10:20 a.m.

NDP

Linda Duncan NDP Edmonton Strathcona, AB

Of course, for the Site C dam, when the review was done both federally and provincially, they did not look at the transboundary impacts into Alberta, so of course, flow rates impact on the Peace, and in turn the Athabasca River, into the world heritage site. I know that certainly the first nations will be looking to DFO to intervene and provide information and advice for that review.

10:20 a.m.

Senior Research Scientist, Science, Department of Fisheries and Oceans

Dr. Pierre Pepin

The issue of flow rates and also the timing of the flow are critical aspects to the dynamics of those systems, both in terms of how they impact the communities that are reliant on them and how they impact the biology of the animals. That is something where there are a number of research projects across the country, whether they are labelled as climate research or not, that are being addressed by a number of my colleagues in various parts of the world. We do bring in input from academic partners and provincial researchers, if there are any, to provide us with advice on how to do things.

10:20 a.m.

NDP

Linda Duncan NDP Edmonton Strathcona, AB

Thank you.

10:20 a.m.

Liberal

The Chair Liberal Scott Simms

Before we continue, I would like to welcome Eva Nassif.

You represent the riding of Vimy. Is that correct?

February 13th, 2018 / 10:20 a.m.

Liberal

Eva Nassif Liberal Vimy, QC

Yes.

10:20 a.m.

Liberal

The Chair Liberal Scott Simms

Now we're going to Mr. McDonald for seven minutes, please.

10:20 a.m.

Liberal

Ken McDonald Liberal Avalon, NL

Thank you, Mr. Chair.

Again, thank you to our witnesses. It's not every day, I think, that we have groups or people appear at this committee who make it interesting, but today has been, because I think most of us are affected in some way by this.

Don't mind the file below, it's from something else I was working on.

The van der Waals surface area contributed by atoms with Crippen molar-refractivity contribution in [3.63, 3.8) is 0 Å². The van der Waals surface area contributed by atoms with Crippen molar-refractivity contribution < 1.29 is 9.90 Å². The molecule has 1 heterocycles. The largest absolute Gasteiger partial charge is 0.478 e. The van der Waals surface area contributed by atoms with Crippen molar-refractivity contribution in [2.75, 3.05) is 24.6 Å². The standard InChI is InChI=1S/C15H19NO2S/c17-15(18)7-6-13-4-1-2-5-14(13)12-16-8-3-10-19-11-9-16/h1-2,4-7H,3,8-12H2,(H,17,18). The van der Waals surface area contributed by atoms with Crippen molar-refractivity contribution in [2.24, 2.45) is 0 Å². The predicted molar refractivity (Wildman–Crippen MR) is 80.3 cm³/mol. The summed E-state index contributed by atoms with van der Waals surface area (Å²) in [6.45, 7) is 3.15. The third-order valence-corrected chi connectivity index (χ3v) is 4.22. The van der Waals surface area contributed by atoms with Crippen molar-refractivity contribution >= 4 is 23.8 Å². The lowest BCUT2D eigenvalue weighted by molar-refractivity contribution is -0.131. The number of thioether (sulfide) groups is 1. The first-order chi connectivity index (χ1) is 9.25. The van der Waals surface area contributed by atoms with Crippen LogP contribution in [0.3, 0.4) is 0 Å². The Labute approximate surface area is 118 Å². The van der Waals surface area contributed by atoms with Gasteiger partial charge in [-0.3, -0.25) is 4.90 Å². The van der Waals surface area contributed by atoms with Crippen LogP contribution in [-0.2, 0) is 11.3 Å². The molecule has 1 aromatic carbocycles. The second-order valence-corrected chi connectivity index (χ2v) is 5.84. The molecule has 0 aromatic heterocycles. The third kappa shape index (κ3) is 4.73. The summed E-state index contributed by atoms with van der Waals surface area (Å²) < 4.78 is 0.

My riding of Avalon is on the Avalon Peninsula part of Newfoundland and Labrador, and all but one community is bounded by the Atlantic Ocean. People depend on it very much, so we see first-hand the storm surges, sea levels, and the changes in climate. Where I live, in particular, it's about a five-minute walk to the ocean. There's a river and a pond that at one time would freeze in late fall and wouldn't thaw out until April of the next year. Now you hardly get the chance to play a game of hockey on it before it thaws out again, then refreezes. A lot of changes are happening.

My first question would be around the sea rise and storm surges that are taking place. Communities on the ocean have a tendency to put an awful lot of infrastructure along the ocean. It could be damaged very easily with a good storm surge. In particular, my hometown, for example, will approve a subdivision to be built because, of course, the land next to the ocean is at a premium. At one time, people thought it was worth nothing. Now, it's hundreds of thousands of dollars just to get a building lot.

We see erosion year after year after year taking place. There are water lines. There are sewer lines that are very close to the ocean, and that goes ahead. Do we, as a department, ever advise provinces or communities, and say, “Look, if you're putting this infrastructure in the ground right here, you have to understand that in 10 or 20 years' time, if the sea levels reach where they are predicted to go, and storm surges increase the way we've seen them increase, you stand to lose all that infrastructure and cause a major environmental catastrophe right on the edge of the ocean”?

10:25 a.m.